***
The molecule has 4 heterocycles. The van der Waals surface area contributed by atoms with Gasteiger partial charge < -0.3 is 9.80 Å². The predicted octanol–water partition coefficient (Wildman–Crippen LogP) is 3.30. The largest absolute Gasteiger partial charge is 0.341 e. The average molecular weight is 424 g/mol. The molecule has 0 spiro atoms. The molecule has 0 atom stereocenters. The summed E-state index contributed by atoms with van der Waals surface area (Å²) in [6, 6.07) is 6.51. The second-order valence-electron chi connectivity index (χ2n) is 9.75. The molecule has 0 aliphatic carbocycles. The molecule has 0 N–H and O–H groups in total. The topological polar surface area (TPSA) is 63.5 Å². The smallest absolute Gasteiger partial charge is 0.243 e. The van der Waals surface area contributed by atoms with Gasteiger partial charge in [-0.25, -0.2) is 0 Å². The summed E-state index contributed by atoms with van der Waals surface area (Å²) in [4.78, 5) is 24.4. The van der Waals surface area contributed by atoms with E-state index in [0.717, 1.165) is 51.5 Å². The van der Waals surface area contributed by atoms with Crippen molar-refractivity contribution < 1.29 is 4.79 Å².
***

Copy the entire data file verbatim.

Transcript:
The molecule has 4 heterocycles. The van der Waals surface area contributed by atoms with Gasteiger partial charge < -0.3 is 9.80 Å². The predicted octanol–water partition coefficient (Wildman–Crippen LogP) is 3.30. The largest absolute Gasteiger partial charge is 0.341 e. The average molecular weight is 424 g/mol. The molecule has 0 spiro atoms. The molecule has 0 atom stereocenters. The summed E-state index contributed by atoms with van der Waals surface area (Å²) in [6, 6.07) is 6.51. The second-order valence-electron chi connectivity index (χ2n) is 9.75. The molecule has 0 aliphatic carbocycles. The molecule has 0 N–H and O–H groups in total. The topological polar surface area (TPSA) is 63.5 Å². The smallest absolute Gasteiger partial charge is 0.243 e. The van der Waals surface area contributed by atoms with Gasteiger partial charge in [-0.25, -0.2) is 0 Å². The summed E-state index contributed by atoms with van der Waals surface area (Å²) in [4.78, 5) is 24.4. The van der Waals surface area contributed by atoms with E-state index in [0.717, 1.165) is 51.5 Å². The van der Waals surface area contributed by atoms with Crippen molar-refractivity contribution < 1.29 is 4.79 Å².